For years I had the same routine every Saturday. I would head into town for a spot of lunch, look around HMV and the record stalls in the market, buy the latest copy of NME and chill for an hour or so in my favourite cafe. Over the course of a very large pot of loose leaf tea I would read every last article and feature. That seems like an age ago now. Pardon the nostalgia, but with the announcement that Britain’s most iconic music publication will cease printing by the end of the week after 66 years in circulation, I’d rather remember it as it used to be rather than what it became.
Truth be told, most avid NME readers would regard the days I look back fondly on as being the magazine well past its prime and a shadow of its former self. The New Musical Express has been like the Forest Gump of the music world, always there for the big moments throughout history. Documenting the birth of Beatlemania and charting the rise of The Rolling Stones, bringing punk from the underground to the attention of the masses, at the cutting edge of the Britpop scene, breaking countless bands over the decades and making them household names, the NME has been a constant companion to music fans young and old across the country. The magazine I knew hardly had its finger on the pulse like it used to in days gone by, but you would still get a giddy thrill when a small band you’d been following for years made it to the front cover, and every now and then you’d find a new star to follow within its pages.
However, when it became a free publication a few years ago, and subsequently got significantly worse in just about every aspect, it became pretty clear that the writing was on the wall. The publication that not too long ago helped the likes of Wolf Alice and Royal Blood become some of the most talked about new rock acts on the planet, now hosted the likes of Taylor Swift and members of One Direction on its front covers. I’ve never known a company perform such a whiplash inducing U-turn, completely forsaking decades of heritage, turning their back on their entire target demographic and moving in a direction that literally no one on the face of the planet was interested in.
For a publication about new music, during its final death throes it contained very little music at all. Where you once had pages and pages of reviews of new releases from small bands, instead you had about three reviews about last month’s flavours of the month padded out with scores of adverts, asinine fashion statements, and cringeworthy observations of pop culture. It fit in with the real state of country’s music culture about as well as a giraffe would blend in at the Grand National. You literally couldn’t give them away. It was like seeing a sick and elderly relative at the end of their life, there was so little left that you could hardly recognise it anymore.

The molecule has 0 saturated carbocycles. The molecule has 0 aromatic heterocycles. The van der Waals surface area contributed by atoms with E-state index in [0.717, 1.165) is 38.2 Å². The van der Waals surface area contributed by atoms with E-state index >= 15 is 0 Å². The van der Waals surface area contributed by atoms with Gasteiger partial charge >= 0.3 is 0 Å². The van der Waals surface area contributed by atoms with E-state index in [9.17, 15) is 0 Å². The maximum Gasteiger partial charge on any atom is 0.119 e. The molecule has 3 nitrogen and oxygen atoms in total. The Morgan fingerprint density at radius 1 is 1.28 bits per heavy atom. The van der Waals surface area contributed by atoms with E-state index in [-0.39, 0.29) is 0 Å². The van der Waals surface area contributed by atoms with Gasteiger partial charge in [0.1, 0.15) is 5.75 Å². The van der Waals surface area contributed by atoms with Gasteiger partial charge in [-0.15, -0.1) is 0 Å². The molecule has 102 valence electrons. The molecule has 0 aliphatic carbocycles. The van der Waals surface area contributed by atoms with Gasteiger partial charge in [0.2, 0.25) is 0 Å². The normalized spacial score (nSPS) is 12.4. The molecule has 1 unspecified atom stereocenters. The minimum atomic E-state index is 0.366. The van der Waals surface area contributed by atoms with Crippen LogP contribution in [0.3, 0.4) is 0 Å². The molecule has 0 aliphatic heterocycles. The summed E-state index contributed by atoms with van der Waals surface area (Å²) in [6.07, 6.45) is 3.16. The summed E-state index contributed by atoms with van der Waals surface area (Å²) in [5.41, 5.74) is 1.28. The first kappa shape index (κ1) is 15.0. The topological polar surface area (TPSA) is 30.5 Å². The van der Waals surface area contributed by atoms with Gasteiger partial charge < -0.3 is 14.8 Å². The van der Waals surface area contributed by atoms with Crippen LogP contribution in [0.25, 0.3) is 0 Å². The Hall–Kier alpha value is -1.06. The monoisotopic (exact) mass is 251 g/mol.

As with many people, the NME was an important inspiration to me as I started to write about music. There have been many times I had daydreamed about working for them, but during their dying days even had an offer been on the table I’d have been embarrassed to be a part of what it had become. There are a lot of complex situations in the world that have no easy answers… this isn’t one of those times, it’s about as painfully obvious as America’s gun control debate. In order for the New Musical Express to be a success it needed to actually feature new music, it’s hardly fucking rocket science. It could’ve been saved at any point by anyone with a modicum of sense, but instead it died a slow, lonely death.
It’s worth noting that the website is still carrying on for the time being, but with the end of the weekly magazine the consensus is clear that the NME as we know it is done. It is hard to lose such an important icon within our music culture, but maybe its final gift can restore some fight and spirit to the music community. Much like how I argued that the recent string of small festival shambles should inspire others to do better, so too is there a chance for people to look at what they wanted the NME to be and subsequently just go out and do it. There are enough new releases every year to fill a whole library full of reviews and features, and plenty of music lovers out there eager to share their discoveries. The NME may be dead in name, but its legacy will live on in some shape or form so long as people are making music.